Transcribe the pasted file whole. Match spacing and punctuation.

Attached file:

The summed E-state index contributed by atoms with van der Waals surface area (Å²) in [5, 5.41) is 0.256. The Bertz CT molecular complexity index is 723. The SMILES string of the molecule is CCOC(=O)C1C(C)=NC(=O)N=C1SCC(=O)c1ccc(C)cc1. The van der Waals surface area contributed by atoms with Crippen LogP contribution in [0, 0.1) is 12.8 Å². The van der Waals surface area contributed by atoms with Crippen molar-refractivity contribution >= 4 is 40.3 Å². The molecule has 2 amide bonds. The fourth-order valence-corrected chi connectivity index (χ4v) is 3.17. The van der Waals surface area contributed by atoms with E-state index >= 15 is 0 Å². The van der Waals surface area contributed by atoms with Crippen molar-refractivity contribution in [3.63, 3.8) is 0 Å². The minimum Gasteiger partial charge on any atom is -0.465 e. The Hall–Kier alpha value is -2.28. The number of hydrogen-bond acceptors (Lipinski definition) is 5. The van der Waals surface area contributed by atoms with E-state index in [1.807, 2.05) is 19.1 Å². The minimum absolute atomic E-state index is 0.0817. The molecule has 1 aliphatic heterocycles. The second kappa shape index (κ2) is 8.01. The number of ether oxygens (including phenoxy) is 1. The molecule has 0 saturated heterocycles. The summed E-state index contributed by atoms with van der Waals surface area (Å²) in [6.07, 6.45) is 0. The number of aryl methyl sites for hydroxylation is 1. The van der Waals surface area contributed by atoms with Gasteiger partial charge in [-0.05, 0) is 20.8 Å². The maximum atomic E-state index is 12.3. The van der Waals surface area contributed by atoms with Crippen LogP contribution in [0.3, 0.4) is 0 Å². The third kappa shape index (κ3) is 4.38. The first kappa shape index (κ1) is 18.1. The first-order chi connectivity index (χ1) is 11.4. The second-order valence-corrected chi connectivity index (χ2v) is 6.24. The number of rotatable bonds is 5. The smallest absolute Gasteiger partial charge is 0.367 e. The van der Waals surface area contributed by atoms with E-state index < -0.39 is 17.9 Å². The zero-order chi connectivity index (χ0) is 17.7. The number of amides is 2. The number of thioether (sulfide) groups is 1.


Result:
The summed E-state index contributed by atoms with van der Waals surface area (Å²) in [5, 5.41) is 0.256. The Bertz CT molecular complexity index is 723. The SMILES string of the molecule is CCOC(=O)C1C(C)=NC(=O)N=C1SCC(=O)c1ccc(C)cc1. The van der Waals surface area contributed by atoms with Crippen LogP contribution in [0, 0.1) is 12.8 Å². The van der Waals surface area contributed by atoms with Crippen molar-refractivity contribution >= 4 is 40.3 Å². The molecule has 2 amide bonds. The fourth-order valence-corrected chi connectivity index (χ4v) is 3.17. The van der Waals surface area contributed by atoms with E-state index >= 15 is 0 Å². The van der Waals surface area contributed by atoms with Crippen molar-refractivity contribution in [3.63, 3.8) is 0 Å². The minimum Gasteiger partial charge on any atom is -0.465 e. The Hall–Kier alpha value is -2.28. The number of hydrogen-bond acceptors (Lipinski definition) is 5. The van der Waals surface area contributed by atoms with E-state index in [1.807, 2.05) is 19.1 Å². The minimum absolute atomic E-state index is 0.0817. The molecule has 1 aliphatic heterocycles. The second kappa shape index (κ2) is 8.01. The number of ether oxygens (including phenoxy) is 1. The molecule has 0 saturated heterocycles. The summed E-state index contributed by atoms with van der Waals surface area (Å²) in [6.07, 6.45) is 0. The number of aryl methyl sites for hydroxylation is 1. The van der Waals surface area contributed by atoms with Gasteiger partial charge in [-0.05, 0) is 20.8 Å². The maximum atomic E-state index is 12.3. The van der Waals surface area contributed by atoms with Crippen LogP contribution in [0.3, 0.4) is 0 Å². The third kappa shape index (κ3) is 4.38. The first kappa shape index (κ1) is 18.1. The first-order chi connectivity index (χ1) is 11.4. The second-order valence-corrected chi connectivity index (χ2v) is 6.24. The number of rotatable bonds is 5. The smallest absolute Gasteiger partial charge is 0.367 e. The van der Waals surface area contributed by atoms with E-state index < -0.39 is 17.9 Å². The zero-order chi connectivity index (χ0) is 17.7. The number of amides is 2. The number of thioether (sulfide) groups is 1.